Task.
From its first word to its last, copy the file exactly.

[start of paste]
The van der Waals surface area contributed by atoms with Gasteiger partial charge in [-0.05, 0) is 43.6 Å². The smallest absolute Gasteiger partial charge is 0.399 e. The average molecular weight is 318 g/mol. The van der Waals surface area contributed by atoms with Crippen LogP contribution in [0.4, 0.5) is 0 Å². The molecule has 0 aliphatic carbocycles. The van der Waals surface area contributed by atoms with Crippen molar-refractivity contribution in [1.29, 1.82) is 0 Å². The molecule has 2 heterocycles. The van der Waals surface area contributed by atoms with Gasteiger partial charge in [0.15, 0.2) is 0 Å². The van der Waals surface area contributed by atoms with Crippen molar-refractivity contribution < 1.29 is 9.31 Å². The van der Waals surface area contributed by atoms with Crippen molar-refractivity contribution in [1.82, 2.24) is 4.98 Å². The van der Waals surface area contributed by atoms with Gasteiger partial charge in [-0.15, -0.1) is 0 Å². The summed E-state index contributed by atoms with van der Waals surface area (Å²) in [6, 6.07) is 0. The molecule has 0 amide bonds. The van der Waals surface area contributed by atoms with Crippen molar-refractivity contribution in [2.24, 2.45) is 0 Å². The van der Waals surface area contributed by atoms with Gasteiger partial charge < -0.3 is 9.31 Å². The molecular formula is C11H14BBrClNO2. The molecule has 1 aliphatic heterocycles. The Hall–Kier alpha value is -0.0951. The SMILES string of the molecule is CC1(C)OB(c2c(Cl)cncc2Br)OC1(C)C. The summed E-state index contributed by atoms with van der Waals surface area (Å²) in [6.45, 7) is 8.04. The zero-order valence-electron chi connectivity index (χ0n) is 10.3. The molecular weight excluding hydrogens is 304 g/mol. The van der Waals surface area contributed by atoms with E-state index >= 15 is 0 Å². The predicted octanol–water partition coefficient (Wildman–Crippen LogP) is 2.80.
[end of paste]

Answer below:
The van der Waals surface area contributed by atoms with Gasteiger partial charge in [-0.05, 0) is 43.6 Å². The smallest absolute Gasteiger partial charge is 0.399 e. The average molecular weight is 318 g/mol. The van der Waals surface area contributed by atoms with Crippen LogP contribution in [0.4, 0.5) is 0 Å². The molecule has 0 aliphatic carbocycles. The van der Waals surface area contributed by atoms with Crippen molar-refractivity contribution in [1.29, 1.82) is 0 Å². The molecule has 2 heterocycles. The van der Waals surface area contributed by atoms with Gasteiger partial charge in [0.15, 0.2) is 0 Å². The van der Waals surface area contributed by atoms with Crippen molar-refractivity contribution < 1.29 is 9.31 Å². The van der Waals surface area contributed by atoms with Crippen molar-refractivity contribution in [1.82, 2.24) is 4.98 Å². The van der Waals surface area contributed by atoms with Gasteiger partial charge in [-0.15, -0.1) is 0 Å². The summed E-state index contributed by atoms with van der Waals surface area (Å²) in [6, 6.07) is 0. The molecule has 0 amide bonds. The van der Waals surface area contributed by atoms with Crippen molar-refractivity contribution in [2.24, 2.45) is 0 Å². The van der Waals surface area contributed by atoms with Gasteiger partial charge < -0.3 is 9.31 Å². The molecular formula is C11H14BBrClNO2. The molecule has 1 aliphatic heterocycles. The Hall–Kier alpha value is -0.0951. The SMILES string of the molecule is CC1(C)OB(c2c(Cl)cncc2Br)OC1(C)C. The summed E-state index contributed by atoms with van der Waals surface area (Å²) in [6.45, 7) is 8.04. The zero-order valence-electron chi connectivity index (χ0n) is 10.3. The molecular weight excluding hydrogens is 304 g/mol. The van der Waals surface area contributed by atoms with E-state index >= 15 is 0 Å². The predicted octanol–water partition coefficient (Wildman–Crippen LogP) is 2.80.